A group of Democratic senators, as Niels Lesniewski of Roll Call reports, are planning to keep the Senate in session all night tonight. This, in order:
12:41 PM, Feb 21, 2014 • By JERYL BIER
Former New York City mayor Michael Bloomberg met with U.N. Secretary General Ban Ki-moon at United Nations headquarters today for Bloomberg's new role as United Nations special envoy for cities and climate change. At the photo op, the secretary general was effusive in his praise of Bloomberg, even crediting him for transforming New York City into a "carbon-free city" [emphasis added]:
9:12 AM, Feb 20, 2014 • By DANIEL HALPER
The boss last night on CNN, with Newt Gingrich, Van Jones, and Joe Cirincione, last night on CNN:
Hosted by Michael Graham.3:40 PM, Feb 18, 2014 • By TWS PODCAST
The WEEKLY STANDARD podcast, with executive editor Fred Barnes on President Obama's approval rating among those who voted for him and how he keeps finding new ways to talk about all the wrong issues.
11:41 AM, Feb 16, 2014 • By DANIEL HALPER
Secretary of State John Kerry said today in Indonesia that climate change is "the world’s largest weapon of mass destruction."
4:51 PM, Jan 30, 2014 • By GEOFFREY NORMAN
Representative Henry Waxman is retiring. Waxman has been in Congress a long time. He got there in the aftermath of Watergate, back when disco was still cool, and he hung around, building seniority and an attachment to certain causes. Among them, health care and the environment.
MIT’s Richard Lindzen, the unalarmed climate scientist Jan 13, 2014, Vol. 19, No. 17 • By ETHAN EPSTEIN
When you first meet Richard Lindzen, the Alfred P. Sloan professor of meteorology at MIT, senior fellow at the Cato Institute, leading climate “skeptic,” and all-around scourge of James Hansen, Bill McKibben, Al Gore, the Intergovernmental Panel on Climate Change (IPCC), and sundry other climate “alarmists,” as Lindzen calls them, you may find yourself a bit surprised.
11:05 AM, Nov 22, 2013 • By GEOFFREY NORMAN
Remember carbon credits. This was the magical scheme that would allow Al Gore to live in his energy profligate house and various celebrities to fly around the globe in the private jets, pumping tons of carbon into the atmosphere, and do so with a clean conscience. They probably would have done it anyway but gestures count and if you can afford to buy indulgences, then you pick up a few (cheap) then go out and sin some more.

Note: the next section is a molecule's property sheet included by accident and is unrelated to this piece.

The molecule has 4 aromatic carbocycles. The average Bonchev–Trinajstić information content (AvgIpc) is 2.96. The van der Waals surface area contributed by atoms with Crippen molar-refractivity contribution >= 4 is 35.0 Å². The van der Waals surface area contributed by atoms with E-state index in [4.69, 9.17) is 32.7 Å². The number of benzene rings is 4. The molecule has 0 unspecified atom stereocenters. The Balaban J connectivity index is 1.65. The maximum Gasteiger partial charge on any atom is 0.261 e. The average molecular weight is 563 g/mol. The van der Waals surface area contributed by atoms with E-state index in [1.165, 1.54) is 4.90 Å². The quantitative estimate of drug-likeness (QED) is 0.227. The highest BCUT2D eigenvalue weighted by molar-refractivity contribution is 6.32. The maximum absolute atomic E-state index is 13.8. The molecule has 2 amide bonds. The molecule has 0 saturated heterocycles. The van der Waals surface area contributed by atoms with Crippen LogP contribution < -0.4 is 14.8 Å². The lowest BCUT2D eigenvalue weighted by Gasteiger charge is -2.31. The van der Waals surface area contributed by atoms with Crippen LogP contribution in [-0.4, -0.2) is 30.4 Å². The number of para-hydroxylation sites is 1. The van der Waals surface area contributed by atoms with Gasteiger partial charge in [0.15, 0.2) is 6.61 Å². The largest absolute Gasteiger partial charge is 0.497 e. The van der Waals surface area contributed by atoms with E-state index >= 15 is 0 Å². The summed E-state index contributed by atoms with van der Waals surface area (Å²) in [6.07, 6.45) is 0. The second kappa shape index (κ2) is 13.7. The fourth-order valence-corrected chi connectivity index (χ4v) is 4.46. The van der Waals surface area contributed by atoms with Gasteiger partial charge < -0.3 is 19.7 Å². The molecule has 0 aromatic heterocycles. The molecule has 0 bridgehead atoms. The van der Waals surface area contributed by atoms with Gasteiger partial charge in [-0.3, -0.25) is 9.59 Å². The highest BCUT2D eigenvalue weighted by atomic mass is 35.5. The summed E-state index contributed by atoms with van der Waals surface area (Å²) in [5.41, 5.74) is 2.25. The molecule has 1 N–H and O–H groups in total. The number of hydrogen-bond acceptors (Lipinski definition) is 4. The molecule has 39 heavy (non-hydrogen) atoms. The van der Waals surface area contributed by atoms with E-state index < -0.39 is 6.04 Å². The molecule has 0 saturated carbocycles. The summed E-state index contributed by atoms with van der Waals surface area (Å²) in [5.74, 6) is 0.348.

Behind the curtain at the IPCC.Oct 14, 2013, Vol. 19, No. 06 • By STEVEN F. HAYWARD
Thought experiment: Imagine you are a national security reporter, covering the release of a massive, 2,000-page report on domestic intelligence gathering activities and future threat assessment from the National Security Agency. But instead of issuing the full report, the NSA issues a 30-page “Summary for Policymakers” (SPM) written by political appointees at the Justice Department, promising that the full 2,000-page report will be released a few days later. Would you print a front-page story based only on the 30-page summary, or would you demand to see the full report?
Oct 7, 2013, Vol. 19, No. 05 • By MARK HEMINGWAY
On September 20, the Environmental Protection Agency proposed strict new limits on emissions from coal-fired power plants. Energy industry critics, along with a number of influential unions, were quick to decry them. The regulations would limit carbon emissions for new coal plants to 1,100 pounds per megawatt hour. The technology to meet this standard, which involves pumping carbon dioxide deep underground, is so expensive that the coal industry says it will effectively prevent new coal plants from being built.